Matthew 5:33-37: “Let Your Yes Be Yes”
Read: Matthew 5:33-37
Israel had the temple in Jerusalem, and they would make offerings there to God and make vows before God. There offerings were made here too. Leviticus 27 and Numbers 23:16-21 enumerate several conditions on how vows were to be fulfilled and covers an assortment of vows people could make before the Lord. A person could dedicate himself, an animal, his house, a field among many other things to the Lord. These items were deemed “holy” and became property of the priests for the purposes of the priests. The person would make a vow to dedicate such items then the priest would determine its value. These acts were not compulsory, rather they were completely voluntary. There was no law prescribing how much or how little the Israelites should give or if they should give at all.
The nature of vows had become by Jesus’ day and probably long before then a means of displaying one’s piety in public for all to see. The Pharisees took these laws and ran with them, and in typical fashion made laws upon laws so that they would be sure to fulfill the original law to the letter by having even more strict and grandiose schemes. With vows it was no different whereby they would swear upon the gold in the temple to affirm a vow more so than the vow taken upon the temple itself. Some were apparently swearing upon anything number of things from the temple to the footstool of God as if the level of whatever they were swearing undergirded the fecundity of the vow. (Matthew 23:16-21). Jesus says that one should not swear on anything at all, rather just in a manner of simplicity, one should fulfill his or her vow, rather than make grandiose promises among other things. James in his letter affirms this simple truth (James 5:12). Even the Preacher in Ecclesiastes saw the absurdity of this, and said it better not to make vows at all in many respects so one doesn’t become a liar, and if one does make a vow one should fulfill it quickly (Ecclesiastes 5:1-7).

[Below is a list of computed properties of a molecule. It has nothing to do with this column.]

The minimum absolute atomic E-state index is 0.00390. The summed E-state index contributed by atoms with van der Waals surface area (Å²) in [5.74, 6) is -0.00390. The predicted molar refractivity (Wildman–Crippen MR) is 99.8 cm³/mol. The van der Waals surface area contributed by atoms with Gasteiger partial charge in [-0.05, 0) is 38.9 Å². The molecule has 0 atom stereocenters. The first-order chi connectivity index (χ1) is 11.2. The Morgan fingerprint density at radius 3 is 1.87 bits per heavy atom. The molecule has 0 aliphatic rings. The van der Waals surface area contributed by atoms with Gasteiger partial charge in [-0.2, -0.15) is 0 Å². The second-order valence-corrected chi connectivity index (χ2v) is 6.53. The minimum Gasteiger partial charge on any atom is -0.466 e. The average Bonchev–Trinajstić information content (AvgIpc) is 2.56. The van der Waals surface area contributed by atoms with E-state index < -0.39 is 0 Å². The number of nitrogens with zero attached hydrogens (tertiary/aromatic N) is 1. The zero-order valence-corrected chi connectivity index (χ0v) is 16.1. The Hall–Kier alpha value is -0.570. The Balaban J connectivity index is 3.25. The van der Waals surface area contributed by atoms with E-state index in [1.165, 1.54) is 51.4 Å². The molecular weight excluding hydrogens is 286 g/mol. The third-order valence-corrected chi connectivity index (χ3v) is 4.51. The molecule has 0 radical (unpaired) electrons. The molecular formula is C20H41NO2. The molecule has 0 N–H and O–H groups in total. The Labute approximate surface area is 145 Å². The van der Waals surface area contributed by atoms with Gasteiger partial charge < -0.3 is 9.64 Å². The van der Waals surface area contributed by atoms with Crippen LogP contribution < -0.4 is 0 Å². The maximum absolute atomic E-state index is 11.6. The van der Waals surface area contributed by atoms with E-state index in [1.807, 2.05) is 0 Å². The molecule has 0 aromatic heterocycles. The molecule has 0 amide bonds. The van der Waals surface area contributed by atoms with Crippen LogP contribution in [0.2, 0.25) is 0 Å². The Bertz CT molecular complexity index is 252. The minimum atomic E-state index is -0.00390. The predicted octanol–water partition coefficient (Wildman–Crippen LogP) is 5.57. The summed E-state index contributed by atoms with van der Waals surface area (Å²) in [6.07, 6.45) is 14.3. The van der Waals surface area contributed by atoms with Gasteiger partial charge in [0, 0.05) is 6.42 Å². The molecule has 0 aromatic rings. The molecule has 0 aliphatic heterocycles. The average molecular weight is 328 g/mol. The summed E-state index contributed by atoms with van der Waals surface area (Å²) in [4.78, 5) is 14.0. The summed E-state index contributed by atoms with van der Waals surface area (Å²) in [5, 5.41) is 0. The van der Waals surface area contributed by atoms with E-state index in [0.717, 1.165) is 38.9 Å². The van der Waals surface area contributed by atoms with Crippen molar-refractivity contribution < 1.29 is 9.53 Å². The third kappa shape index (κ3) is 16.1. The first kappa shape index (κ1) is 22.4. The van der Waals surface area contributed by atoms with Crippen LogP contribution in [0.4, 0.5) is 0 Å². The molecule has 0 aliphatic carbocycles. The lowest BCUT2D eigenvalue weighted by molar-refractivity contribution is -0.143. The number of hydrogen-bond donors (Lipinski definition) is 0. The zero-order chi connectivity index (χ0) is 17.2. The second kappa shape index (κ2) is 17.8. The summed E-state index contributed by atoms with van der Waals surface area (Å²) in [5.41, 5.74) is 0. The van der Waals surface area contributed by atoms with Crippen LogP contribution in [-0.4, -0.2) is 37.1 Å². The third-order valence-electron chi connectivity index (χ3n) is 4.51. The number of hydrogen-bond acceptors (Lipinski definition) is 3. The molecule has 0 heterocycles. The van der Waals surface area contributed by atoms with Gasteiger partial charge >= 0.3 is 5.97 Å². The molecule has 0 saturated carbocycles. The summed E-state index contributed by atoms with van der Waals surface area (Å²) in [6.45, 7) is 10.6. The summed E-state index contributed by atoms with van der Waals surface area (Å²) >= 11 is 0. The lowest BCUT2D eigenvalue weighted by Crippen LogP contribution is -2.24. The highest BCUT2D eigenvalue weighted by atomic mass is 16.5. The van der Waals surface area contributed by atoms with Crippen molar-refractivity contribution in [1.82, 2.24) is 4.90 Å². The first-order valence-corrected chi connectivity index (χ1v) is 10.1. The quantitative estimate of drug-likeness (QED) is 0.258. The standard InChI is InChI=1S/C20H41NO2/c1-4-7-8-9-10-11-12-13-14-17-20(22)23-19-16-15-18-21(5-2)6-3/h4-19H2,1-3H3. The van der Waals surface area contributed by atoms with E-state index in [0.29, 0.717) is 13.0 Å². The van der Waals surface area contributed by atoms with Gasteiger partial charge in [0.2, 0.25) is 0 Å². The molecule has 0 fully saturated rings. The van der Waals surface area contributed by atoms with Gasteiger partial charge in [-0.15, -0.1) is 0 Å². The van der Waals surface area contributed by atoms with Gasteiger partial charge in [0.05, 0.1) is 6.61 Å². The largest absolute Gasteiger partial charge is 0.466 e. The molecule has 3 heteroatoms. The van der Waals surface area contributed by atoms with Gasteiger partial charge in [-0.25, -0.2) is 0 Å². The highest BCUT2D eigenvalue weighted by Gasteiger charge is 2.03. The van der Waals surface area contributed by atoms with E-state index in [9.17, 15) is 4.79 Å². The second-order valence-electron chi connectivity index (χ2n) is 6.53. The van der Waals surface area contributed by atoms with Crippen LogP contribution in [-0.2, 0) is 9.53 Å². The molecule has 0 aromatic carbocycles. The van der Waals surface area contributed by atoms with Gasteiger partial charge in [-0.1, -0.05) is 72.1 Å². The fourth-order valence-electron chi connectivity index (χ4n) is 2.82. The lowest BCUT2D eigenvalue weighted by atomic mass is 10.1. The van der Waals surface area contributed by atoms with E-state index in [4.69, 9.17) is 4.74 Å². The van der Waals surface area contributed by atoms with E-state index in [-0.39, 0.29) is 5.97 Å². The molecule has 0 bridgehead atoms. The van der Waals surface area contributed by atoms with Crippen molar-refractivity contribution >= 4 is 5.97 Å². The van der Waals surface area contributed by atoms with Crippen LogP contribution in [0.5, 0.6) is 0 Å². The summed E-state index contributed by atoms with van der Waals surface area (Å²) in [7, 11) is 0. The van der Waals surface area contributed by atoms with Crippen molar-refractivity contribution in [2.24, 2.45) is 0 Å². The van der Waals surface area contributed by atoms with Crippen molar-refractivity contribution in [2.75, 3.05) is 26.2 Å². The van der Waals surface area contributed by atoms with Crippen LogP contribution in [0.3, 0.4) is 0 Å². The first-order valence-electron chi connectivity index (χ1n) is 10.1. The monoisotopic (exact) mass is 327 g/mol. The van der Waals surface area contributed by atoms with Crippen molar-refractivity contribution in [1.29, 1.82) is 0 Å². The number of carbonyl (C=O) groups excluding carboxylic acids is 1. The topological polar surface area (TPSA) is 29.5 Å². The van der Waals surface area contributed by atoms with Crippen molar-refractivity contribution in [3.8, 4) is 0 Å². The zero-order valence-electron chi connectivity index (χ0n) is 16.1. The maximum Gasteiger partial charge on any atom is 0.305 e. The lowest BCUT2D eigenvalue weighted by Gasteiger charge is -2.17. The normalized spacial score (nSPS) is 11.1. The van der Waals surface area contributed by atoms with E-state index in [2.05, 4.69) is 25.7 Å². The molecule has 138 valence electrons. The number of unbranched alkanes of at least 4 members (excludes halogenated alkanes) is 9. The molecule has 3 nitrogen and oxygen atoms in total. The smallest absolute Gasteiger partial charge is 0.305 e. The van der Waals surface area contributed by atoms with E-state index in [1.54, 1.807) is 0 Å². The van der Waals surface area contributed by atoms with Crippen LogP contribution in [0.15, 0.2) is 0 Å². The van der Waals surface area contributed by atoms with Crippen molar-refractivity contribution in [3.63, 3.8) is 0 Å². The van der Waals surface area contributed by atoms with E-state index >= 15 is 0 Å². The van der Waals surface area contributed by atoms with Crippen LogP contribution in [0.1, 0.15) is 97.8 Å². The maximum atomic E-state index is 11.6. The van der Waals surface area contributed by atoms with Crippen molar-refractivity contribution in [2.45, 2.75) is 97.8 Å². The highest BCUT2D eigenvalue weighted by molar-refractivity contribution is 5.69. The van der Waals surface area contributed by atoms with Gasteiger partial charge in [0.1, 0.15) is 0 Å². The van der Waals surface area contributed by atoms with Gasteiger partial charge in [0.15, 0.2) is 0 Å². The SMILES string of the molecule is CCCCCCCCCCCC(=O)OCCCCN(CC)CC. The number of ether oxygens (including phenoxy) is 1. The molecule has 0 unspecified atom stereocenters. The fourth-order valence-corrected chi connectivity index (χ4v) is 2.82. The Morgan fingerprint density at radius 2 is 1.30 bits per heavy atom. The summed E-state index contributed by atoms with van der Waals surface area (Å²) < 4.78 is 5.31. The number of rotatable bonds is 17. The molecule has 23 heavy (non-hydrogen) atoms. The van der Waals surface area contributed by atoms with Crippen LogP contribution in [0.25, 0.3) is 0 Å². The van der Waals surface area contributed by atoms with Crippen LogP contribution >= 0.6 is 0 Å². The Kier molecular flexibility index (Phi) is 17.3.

This principle certainly still applies: don’t make hasty or elaborate vows before God. One should consider the cost of what he or she is doing. When one does make a vow, one should, as Jesus taught, let his “yes” be yes and “no” be no. Vows can be a rich act of worship, acting on one’s own initiative before the Lord in a voluntary manner rather than a compulsory manner as one would do in following commandments. The blessing of a vow is not the display of piety, rather the satisfaction of knowing that one has been faithful in an act of worship to God. In the end, God wants the faithfulness of his people rather than the grandeur of promises.
Lord, let my words be few and my “yes” be yes!